Monday, February 8, 2016

Federal Middle District Magistrate Mehalchick Addresses Spoliation of Evidence Issues in Slip and Fall Case

In her recent decision in the case of Mack v. Pilot Travel Centers, LLC, 1:14-CV-00090 (MD Pa. Dec. 22, 2015 Mehalchick, M.J.), Magistrate Judge Karoline Mehalchick denied a Plaintiff’s Motion for Summary Judgment under a rationale, in part, that the Plaintiff was not entitled to a spoliation inference from a Defendant’s failure to preserve store surveillance video tapes.  

The Plaintiff in this matter initially attempted to overcome the Defendant's motion for summary judgment by arguing that the Plaintiff was entitled to the assessment of a spoliation sanction against the defense relative to the surveillance video of the subject incident.

The Plaintiff asserted that, despite an informal policy of the defendant to save twenty minutes of footage when an incident occurred, in this matter, the Defendant only saved a fragmented, less than twenty minute portion of footage.

The court noted that the record before the court confirmed that the video of the incident itself was preserved and saved.   There was no evidence of any actual withholding of suppression of any other evidence.   Judge Mehalchick stated that a spoliation inference requires that there have been an intentional destruction of evidence, which was not found to be present in this matter.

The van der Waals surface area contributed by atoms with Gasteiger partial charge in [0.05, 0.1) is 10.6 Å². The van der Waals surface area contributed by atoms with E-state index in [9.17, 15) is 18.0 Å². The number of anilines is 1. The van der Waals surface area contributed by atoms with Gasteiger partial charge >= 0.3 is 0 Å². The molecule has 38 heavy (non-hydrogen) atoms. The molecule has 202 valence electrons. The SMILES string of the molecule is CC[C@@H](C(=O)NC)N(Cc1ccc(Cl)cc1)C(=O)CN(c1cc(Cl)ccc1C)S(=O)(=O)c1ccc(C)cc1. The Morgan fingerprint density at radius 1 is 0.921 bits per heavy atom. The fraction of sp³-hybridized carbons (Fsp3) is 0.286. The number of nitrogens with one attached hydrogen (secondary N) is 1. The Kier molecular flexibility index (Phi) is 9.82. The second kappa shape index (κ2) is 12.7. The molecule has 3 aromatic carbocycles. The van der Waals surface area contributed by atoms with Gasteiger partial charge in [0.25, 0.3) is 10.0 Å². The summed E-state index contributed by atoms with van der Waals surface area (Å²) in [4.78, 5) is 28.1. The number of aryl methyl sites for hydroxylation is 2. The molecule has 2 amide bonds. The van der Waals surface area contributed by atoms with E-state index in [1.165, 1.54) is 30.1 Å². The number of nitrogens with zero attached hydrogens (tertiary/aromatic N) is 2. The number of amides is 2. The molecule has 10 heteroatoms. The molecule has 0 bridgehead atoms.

Nevertheless, the court went on to deny the motion for summary judgment after finding that, even in the absence of a spoliation inference, the Plaintiff had adduced sufficient evidence on the causation issue to allow the Plaintiff's case to proceed to a jury.

Summary judgment on the liability issues was denied where, under the record before the court, the Plaintiff offered evidence that the Plaintiff testified that he saw the water upon which he fell and given that one interpretation of the surveillance video supported the Plaintiff’s version of the incident.   The Plaintiff also presented a liability expert in support of his claims of negligence.  As such, the court found that a jury question was presented.  

Judge Karoline Mehalchick
Judge Mehalchick otherwise indicated that an alleged "pervasive or obvious" recurrent problems on the premises can suffice as evidence of notice on the part of a defendant of an allegedly dangerous condition, particularly where the recurrent conditions allege were present at the time of the incident.  Here, there was evidence that the area of the Plaintiff's fall was a high traffic area and that employees of the landowner were trained to watch for patrons tracking in snow or rain water into the premises in the area in question.  For this additional reason, the defendant's motion for summary judgment was denied.

Anyone wishing to review this decision by Judge Mehalchick may contact me at

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